those moments when we figure out the danger before the characters do, and
there's no way to warn them.
We are led to understand
that the soul of Max has somehow taken up residence in the gas furnace
in the cop's basement. Don't ask me how. I'm only reporting the facts.
She engages in a deadly
race for control of Pandora's Box, which brought life to earth but was
slammed shut before it could also release a plague that would kill us all.
Devout Darwinians will note that if the box was opened to admit life and
then immediately closed on death, whoever or whatever came out of it must
have evolved with startling speed into a box-closing organism.
(Lara Croft Tomb Raider: The Cradle of Life)
This new Jerry Bruckheimer
production is so similar in so many ways to the plot of the Dan Brown best
seller that either (a) the filmmakers are the only citizens of the entertainment
industry who have never heard of 'The Da Vinci Code', no, not even while
countless people on the set must have been reading the book, or (b) they
have ripped it off. My attorneys advise me that (a) is the prudent answer...
'National Treasure' is so silly that the Monty Python version could use
the same screenplay, line for line.
When the hero, his
alter ego, his girlfriend and the villain all seem to lack any joy in being
themselves, why should we feel joy at watching them?
Parker Posey is an
actress I have always had affection for, and now it is mixed with increased
admiration, for the way she soldiers through an impossible role that requires
her to be the first vampire with an iPod.
...A beautiful girl
with long blond tresses named Yvaine (Claire Danes). I think her name makes
her a sort of vain Yvonne.
Strangeness is not
enough. There must also be humor, and characters who exist for some reason
other than to look bizarre. That rule would include Whoopi Goldberg's Death,
who is sadly underwritten, and played by Goldberg as if we're supposed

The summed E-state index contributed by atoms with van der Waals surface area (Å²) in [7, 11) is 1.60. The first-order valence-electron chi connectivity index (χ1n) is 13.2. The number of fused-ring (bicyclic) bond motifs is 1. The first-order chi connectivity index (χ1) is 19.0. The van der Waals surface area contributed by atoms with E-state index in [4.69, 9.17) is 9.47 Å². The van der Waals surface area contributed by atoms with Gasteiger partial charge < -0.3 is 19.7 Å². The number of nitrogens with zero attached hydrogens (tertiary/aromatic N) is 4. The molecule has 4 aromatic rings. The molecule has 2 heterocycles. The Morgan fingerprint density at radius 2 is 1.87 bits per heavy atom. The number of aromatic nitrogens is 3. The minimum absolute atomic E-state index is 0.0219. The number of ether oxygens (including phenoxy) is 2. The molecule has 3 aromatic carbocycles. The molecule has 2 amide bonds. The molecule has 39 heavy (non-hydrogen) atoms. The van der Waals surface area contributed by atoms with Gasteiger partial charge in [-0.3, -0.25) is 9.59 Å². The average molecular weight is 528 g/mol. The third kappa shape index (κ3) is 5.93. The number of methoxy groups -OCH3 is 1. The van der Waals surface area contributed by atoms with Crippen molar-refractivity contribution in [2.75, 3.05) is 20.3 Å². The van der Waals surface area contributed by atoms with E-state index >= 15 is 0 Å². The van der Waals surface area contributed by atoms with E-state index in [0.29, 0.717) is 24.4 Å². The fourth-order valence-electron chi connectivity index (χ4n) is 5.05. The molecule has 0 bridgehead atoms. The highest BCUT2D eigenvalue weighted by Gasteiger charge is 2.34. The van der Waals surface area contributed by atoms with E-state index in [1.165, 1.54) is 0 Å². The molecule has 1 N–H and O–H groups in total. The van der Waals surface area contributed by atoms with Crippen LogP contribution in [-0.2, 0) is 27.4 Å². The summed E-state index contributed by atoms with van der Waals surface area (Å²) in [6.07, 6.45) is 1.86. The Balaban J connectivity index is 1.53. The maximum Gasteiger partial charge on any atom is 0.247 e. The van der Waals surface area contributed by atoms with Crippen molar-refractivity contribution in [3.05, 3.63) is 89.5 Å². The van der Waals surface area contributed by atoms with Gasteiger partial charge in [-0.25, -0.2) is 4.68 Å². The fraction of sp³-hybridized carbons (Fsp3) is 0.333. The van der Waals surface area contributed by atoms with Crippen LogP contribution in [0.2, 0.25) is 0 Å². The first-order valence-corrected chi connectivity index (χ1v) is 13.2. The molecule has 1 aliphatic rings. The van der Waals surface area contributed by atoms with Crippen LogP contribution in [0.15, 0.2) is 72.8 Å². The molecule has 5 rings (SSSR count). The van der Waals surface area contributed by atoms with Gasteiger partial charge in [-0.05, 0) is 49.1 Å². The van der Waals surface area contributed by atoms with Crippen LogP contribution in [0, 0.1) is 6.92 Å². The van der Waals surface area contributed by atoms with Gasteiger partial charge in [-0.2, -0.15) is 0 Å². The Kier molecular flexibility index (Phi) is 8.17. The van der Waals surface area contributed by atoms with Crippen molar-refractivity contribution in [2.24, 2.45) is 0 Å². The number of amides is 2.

to keep repeating: "Wow! Look! Death is being played by Whoopi Goldberg!"
It is a truth too often forgotten that casting a famous actor in a weird
cameo is the setup of the joke, not the punch line.
The question that haunted
me during "Herbie: Fully Loaded" involved the degree of Herbie's intelligence.
Is the car alive? Can it think? Does it have feelings? Can it really fall
in love, or is its romance with that cute little yellow VW bug just a cynical
ploy to get publicity, since it has a new movie coming out?
(Herbie: Fully Loaded: written during Tom Cruise's engagement to Katie Holmes)
Here's a kiddie movie
with a nihilistic, suicidal ending because there wasn't enough money to
show Nemo's famous submarine, the Nautilus, actually moving underwater.
Nemo, faced with doom and lacking the expensive special effects necessary
to make his escape, chooses to go down with his ship and save the producers
(The Mysterious Island of Captain Nemo)
There are said to be
many levels to the video game, but I succeeded in penetrating only to the
second before I realized I had to abandon Ninja Turtles that instant, or
risk permanent psychic damage... but this movie is nowhere near as bad
as it might have been, and probably is the best possible Teenage Mutant
Ninja Turtle movie... The plot? Do you care?
(Teenage Mutant Ninja Turtles)
One disturbing thing
about the turtles is that they look essentially the same. All that differentiates
them, in the Nintendo game that gave them birth, is their weapons. It's
as if the whole sum of a character's personality is expressed by the way
he does violence. People raised on these principles run a risk of starring
in videotapes of police brutality. As someone who was raised on Superman,
Batman, Spiderman and Wonder Woman, I think the kids are getting the short
end of the stick. What kind of a superhero is a reptile who lives in sewers,
is led by a rat, eats cold pizza, and is the product of radioactive waste?
I liked the older superheroes better. The ones that stood out from a crowd,
had their own opinions, were not afraid of ridicule, and symbolized a future
of truth and justice. Spiderman and Superman represented democratic values.
Today's kids are learning from the Turtles that the world is a sinkhole
of radioactive waste, that it's more reassuring to huddle together in sewers
than take your chances competing at street level, and that individuality
(Teenage Mutant Ninja Turtles II)
Excerpts from zero star films on Roger's own site.
More quotes selected from scathing Ebert reviews [External Site].
Return to Quotes index, or Site homepage.